As humans we naturally trust program default settings and do so with websites, as well. In this test we look at URL structure of “out-of-the-box” e-commerce sites or local service sites that follow template silo structures (think plumbers or roofing repair sites), and we test if the way they have it is beneficial.
Is that how we should be doing our structure, our silos, or should we be structuring it a different way?
Is what they give us, possibly even harmful?
What we are looking at ultimately is – What is the right URL structure for E-Commerce sites?
This test mimics the url structure for e-commerce or local SEO sites that use out-of- the-box URL structure from the platform they are set up on. Often, these types of sites will list their services or products in a navigation menu drop down and create a URL structure such as:
In most setups, the folder /services/ isn’t a real page or folder. It’s just for organizational purposes and returns a 404 error.
In the same way, in this test, our /services/ folder doesn’t exist and also returns a 404.
If you search for just the keyword: “Irvisivers” this is the winning structure;
If you search for: “Irvisivers Services” it switches and the url with the folder /services/ is the winner;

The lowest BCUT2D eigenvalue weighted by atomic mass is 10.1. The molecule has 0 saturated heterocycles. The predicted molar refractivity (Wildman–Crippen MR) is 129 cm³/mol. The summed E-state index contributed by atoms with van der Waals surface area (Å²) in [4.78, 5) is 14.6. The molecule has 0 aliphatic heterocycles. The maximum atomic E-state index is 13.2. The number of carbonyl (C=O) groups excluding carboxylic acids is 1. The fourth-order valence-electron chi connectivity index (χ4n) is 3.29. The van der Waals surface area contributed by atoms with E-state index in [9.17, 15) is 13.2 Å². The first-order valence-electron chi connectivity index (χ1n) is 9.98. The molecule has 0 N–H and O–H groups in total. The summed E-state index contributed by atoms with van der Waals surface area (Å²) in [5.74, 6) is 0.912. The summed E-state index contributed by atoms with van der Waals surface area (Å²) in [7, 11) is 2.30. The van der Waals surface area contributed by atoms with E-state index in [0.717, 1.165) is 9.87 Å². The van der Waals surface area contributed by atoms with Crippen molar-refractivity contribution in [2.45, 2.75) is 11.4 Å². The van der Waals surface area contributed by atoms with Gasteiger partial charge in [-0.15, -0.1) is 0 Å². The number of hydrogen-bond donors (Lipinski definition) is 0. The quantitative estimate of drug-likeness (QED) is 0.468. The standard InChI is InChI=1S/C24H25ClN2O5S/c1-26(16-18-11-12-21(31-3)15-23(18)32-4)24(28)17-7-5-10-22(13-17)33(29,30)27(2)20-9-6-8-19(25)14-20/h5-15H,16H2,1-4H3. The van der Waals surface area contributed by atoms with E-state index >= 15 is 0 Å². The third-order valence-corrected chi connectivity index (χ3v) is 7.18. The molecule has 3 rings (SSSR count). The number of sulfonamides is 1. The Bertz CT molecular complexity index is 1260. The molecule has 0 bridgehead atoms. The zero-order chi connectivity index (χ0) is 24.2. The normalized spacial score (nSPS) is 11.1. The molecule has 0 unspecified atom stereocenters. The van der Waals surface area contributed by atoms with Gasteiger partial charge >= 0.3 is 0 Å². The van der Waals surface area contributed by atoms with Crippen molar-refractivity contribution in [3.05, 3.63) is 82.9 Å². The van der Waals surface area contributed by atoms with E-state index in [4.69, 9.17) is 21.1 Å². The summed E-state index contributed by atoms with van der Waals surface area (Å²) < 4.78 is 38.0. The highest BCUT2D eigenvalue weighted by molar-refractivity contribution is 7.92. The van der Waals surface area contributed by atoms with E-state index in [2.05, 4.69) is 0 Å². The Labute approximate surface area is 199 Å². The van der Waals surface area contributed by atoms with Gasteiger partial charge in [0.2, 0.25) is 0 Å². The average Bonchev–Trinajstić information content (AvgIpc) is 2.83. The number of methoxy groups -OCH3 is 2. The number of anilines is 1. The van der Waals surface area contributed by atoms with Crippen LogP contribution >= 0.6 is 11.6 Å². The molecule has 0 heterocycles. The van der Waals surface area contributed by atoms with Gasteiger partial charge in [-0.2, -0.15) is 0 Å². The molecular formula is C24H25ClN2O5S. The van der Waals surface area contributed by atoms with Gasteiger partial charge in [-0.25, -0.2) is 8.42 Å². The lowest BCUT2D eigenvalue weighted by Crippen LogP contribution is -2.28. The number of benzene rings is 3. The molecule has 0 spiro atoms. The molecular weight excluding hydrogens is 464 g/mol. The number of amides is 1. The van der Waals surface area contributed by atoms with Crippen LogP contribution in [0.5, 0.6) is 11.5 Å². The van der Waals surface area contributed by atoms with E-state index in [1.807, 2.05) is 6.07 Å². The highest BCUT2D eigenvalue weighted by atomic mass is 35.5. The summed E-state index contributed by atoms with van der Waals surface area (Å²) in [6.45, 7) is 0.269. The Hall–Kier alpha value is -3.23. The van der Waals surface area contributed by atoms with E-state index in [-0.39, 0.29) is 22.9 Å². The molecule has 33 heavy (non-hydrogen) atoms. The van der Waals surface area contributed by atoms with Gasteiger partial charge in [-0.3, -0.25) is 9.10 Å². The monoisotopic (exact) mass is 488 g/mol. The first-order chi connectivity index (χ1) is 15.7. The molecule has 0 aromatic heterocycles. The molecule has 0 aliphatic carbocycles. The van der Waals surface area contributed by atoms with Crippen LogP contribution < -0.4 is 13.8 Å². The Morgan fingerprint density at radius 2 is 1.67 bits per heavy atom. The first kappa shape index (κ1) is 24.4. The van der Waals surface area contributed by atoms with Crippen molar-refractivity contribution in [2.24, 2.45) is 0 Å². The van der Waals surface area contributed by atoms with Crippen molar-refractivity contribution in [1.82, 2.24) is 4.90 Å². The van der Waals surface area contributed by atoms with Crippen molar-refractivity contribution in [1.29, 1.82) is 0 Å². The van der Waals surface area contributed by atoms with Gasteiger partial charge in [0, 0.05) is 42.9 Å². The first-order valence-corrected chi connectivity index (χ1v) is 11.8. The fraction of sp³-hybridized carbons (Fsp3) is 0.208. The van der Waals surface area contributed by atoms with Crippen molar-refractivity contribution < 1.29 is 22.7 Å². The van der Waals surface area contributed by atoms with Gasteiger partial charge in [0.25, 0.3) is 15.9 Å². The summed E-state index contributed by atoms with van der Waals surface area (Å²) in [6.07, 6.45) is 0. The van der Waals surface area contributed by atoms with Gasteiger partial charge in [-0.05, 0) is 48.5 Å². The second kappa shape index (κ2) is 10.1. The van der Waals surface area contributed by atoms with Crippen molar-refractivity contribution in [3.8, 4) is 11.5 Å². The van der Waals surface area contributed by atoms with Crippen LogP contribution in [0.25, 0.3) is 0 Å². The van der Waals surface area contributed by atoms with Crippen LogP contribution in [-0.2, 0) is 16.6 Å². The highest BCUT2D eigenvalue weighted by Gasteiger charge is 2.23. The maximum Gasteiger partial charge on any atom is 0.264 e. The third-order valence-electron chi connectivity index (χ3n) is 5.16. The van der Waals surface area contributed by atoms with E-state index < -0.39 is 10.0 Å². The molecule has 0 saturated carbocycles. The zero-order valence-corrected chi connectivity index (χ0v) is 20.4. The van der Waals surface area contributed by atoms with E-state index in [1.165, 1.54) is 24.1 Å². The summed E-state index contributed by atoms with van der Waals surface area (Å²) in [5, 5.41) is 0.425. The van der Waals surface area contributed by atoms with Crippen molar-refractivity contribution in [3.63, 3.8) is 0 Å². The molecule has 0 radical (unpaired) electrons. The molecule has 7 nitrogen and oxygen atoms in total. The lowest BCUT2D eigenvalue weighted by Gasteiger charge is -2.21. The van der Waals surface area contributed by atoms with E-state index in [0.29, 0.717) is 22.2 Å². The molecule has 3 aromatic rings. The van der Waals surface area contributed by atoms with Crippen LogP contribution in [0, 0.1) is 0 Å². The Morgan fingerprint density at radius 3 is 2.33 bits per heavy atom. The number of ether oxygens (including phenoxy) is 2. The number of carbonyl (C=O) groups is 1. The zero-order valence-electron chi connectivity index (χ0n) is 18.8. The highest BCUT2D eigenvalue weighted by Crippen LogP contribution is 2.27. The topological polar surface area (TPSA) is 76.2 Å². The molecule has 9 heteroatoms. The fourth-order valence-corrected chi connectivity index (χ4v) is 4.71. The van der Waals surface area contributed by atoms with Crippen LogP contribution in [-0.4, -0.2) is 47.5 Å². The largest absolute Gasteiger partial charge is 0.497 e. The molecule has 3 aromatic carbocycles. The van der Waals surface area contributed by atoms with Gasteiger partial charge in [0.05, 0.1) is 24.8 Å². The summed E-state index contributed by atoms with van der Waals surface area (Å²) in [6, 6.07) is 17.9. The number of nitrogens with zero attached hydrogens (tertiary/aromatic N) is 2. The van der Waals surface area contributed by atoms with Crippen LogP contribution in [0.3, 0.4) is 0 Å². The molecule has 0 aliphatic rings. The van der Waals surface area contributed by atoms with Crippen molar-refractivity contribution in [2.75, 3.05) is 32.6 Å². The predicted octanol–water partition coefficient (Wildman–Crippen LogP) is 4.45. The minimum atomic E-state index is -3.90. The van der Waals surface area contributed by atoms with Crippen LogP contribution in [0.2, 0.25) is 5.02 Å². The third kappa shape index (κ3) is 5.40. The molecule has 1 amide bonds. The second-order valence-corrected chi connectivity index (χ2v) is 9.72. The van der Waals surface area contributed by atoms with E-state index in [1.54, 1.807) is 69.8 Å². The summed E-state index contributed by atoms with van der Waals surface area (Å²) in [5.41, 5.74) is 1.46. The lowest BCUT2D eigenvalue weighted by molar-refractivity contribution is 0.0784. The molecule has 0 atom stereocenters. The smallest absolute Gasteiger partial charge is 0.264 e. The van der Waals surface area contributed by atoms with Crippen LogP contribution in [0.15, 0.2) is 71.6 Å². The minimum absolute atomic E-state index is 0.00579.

What this is telling us is that, if the name of your service doesn’t use the word ‘service’ in the search phrase, you are harming your site by having the extra folder.
This means that the vast majority of local seo or e-commerce sites are probably set up incorrectly.
First Test: Woocommerce
Common sense would lead us to believe that popular Woocommerce’s “out-of-the-box” URL/Silo Structure is the most powerful in their default. We test that out.
For this test, we created two pages. The control page used right out of the box structure, while for the test page, we took out the /product/ category that Woo puts into the url.
In this follow-up test, we used an actual Woocommerce page and it delivered interesting results.
In the pages, we used Q*bert as the product example because every time we think of the word “widget” to describe a fictional product, we always think of Q*bert.
We set up the Woocommerce plugin and created a product page in Woocommerce as well as just a regular page in on the site.
Using the WordPress Editor, we tried to make the regular page look somewhat close to the Woocommerce page, minus the “buy now” button.
What is interesting is that in this test, the woocommerce page wins. We don’t thing that the plugin Woocommerce by itself is the factor that cause the difference.
In looking at the pages, we think that it’s in the Schema Markup.
This might be the first piece of evidence that we’ve been looking for that schema is finally a ranking factor. This is because the Woocommerce plugin puts in the “Product” and “Offer” schema on the page.
This is why we test. We could have stopped at just the simulated urls and we would have had the results on the URL structure. But we would have missed these results with the actual woocommerce plugin.
As a result of this new data, we will start testing schema.
We have additional tests on URL structures and Woocommerce, check out our test articles to read more about them!